John Scott may want to look away from his phone.
The Buffalo Sabres enforcer was given a match penalty for a nasty blindside hit on Bruins forward Loui Eriksson, which came about six minutes into the third period of a 5-2 Buffalo loss. The hit can be seen in the following video.
Clearly, Scott targeted Eriksson’s head and made no effort to square up and make the hit legal. Yes, he’s 6’8″ and 259 pounds, but with as much open ice as Scott had, he easily could have avoided the situation.
Instead, Scott was given a major penalty for charging on the ice. Adam McQuaid jumped in right away to fight Scott and stand up for Eriksson, though the damage was already done.
Predictably, Twitter lit up after the hit. We’ll kick things off with SabreNoise contributor Caitlin Campbell.
Bruins play-by-play announcer Jack Edwards wasn’t pleased, either.
NHL veteran Jeff O’Neill is no fan of the hit, either.
A chilly reception, and that’s being generous.
Our own Patrick Helper addressed the idea of having Scott dress in this game earlier on Wednesday, with the Sabres having limited options at forward due to injuries and suspensions.
The hit is yet another black eye for the NHL, especially with the influx of suspensions for dirty and illegal hits. Earlier on Wednesday, Ryan Garbutt became the seventh player suspended this season for an illegal hit, and Scott will become the eighth, as well as the second Sabre on the list.
Make no mistake, Brendan Shanahan will throw the book at John Scott for his dirty play. His hit on Eriksson will demonstrate he didn’t learn anything from the preseason incident with the Maple Leafs, and this is the kind of inexcusable hit the NHL is trying to remove from the game. The hit fits Rule 21.1 governing match penalties perfectly.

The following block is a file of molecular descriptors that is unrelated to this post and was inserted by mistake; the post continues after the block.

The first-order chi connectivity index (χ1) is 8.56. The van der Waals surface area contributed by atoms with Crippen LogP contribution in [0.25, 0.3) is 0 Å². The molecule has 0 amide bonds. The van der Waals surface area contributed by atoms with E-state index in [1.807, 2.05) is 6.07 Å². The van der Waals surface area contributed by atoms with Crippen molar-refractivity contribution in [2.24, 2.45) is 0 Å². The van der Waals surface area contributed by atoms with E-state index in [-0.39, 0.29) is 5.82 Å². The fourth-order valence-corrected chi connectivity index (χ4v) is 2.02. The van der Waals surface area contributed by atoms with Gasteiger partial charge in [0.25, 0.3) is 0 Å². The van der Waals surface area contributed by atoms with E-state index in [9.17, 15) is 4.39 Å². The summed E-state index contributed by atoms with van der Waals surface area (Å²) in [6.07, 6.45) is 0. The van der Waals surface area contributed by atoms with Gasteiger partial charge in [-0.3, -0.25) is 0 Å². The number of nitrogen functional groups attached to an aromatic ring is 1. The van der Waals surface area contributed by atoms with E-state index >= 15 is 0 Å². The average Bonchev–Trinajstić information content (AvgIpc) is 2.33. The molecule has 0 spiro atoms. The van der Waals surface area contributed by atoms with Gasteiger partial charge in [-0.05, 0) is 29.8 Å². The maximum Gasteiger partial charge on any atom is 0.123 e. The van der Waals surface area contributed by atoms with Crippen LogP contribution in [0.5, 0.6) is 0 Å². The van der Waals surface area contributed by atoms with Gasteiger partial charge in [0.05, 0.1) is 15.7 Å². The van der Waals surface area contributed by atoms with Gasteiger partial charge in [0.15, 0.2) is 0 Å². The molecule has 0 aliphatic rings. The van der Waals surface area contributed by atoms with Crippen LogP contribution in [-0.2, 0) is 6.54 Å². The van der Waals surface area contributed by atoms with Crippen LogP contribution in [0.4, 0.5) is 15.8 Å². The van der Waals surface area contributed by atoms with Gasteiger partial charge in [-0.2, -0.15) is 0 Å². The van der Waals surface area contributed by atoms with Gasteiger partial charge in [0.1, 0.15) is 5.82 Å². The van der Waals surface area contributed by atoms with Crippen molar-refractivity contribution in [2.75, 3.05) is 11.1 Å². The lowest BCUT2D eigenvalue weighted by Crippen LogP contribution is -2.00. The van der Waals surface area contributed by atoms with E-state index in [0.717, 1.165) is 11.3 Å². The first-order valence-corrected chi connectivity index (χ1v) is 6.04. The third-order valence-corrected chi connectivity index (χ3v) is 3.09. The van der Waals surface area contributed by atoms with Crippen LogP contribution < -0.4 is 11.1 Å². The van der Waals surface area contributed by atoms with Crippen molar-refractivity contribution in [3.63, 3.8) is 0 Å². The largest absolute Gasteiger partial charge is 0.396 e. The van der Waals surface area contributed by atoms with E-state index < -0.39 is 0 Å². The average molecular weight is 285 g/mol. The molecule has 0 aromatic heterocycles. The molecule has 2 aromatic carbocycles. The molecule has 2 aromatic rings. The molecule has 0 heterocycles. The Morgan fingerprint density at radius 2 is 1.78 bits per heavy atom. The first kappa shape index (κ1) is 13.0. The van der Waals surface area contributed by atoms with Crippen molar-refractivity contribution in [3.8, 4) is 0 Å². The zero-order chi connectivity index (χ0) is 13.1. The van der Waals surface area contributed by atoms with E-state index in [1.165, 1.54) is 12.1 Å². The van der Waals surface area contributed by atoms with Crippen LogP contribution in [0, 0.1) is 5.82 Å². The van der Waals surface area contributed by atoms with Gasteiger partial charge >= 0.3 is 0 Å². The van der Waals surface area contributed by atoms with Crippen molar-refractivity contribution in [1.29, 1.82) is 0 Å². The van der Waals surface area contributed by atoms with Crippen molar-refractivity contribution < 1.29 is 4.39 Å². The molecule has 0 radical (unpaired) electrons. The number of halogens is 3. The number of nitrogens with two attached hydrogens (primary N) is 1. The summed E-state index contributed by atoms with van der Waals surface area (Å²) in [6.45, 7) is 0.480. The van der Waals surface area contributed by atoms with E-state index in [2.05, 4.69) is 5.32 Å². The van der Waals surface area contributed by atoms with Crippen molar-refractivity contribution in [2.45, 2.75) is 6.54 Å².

A match penalty shall be imposed on any player who deliberately attempts to injure or who deliberately injures an opponent in any manner.
I’m wondering why Ron Rolston put Scott on the ice in the first place, similar to the scenario with the Maple Leafs. The Sabres were down 4-2, so putting a guy with five points and 309 penalty minutes in his career on the ice doesn’t strike me as a good idea. Were they looking for a fight to spark a comeback? Maybe. However, they got more than they bargained for.
Wisniewski received a 12-game suspension for the elbow (four preseason games, plus eight regular-season games). While Scott has not been suspended by the NHL (Wisniewski was a repeat offender, having been suspended eight games in 2010 for a headshot on Brent Seabrook), intent to injure will undoubtedly be a factor in the decision. While a million games might be a stretch, Scott will be watching from the press box for a long time.
UPDATE: Per TSN’s Bob McKenzie, Scott has already been told he has an in-person hearing.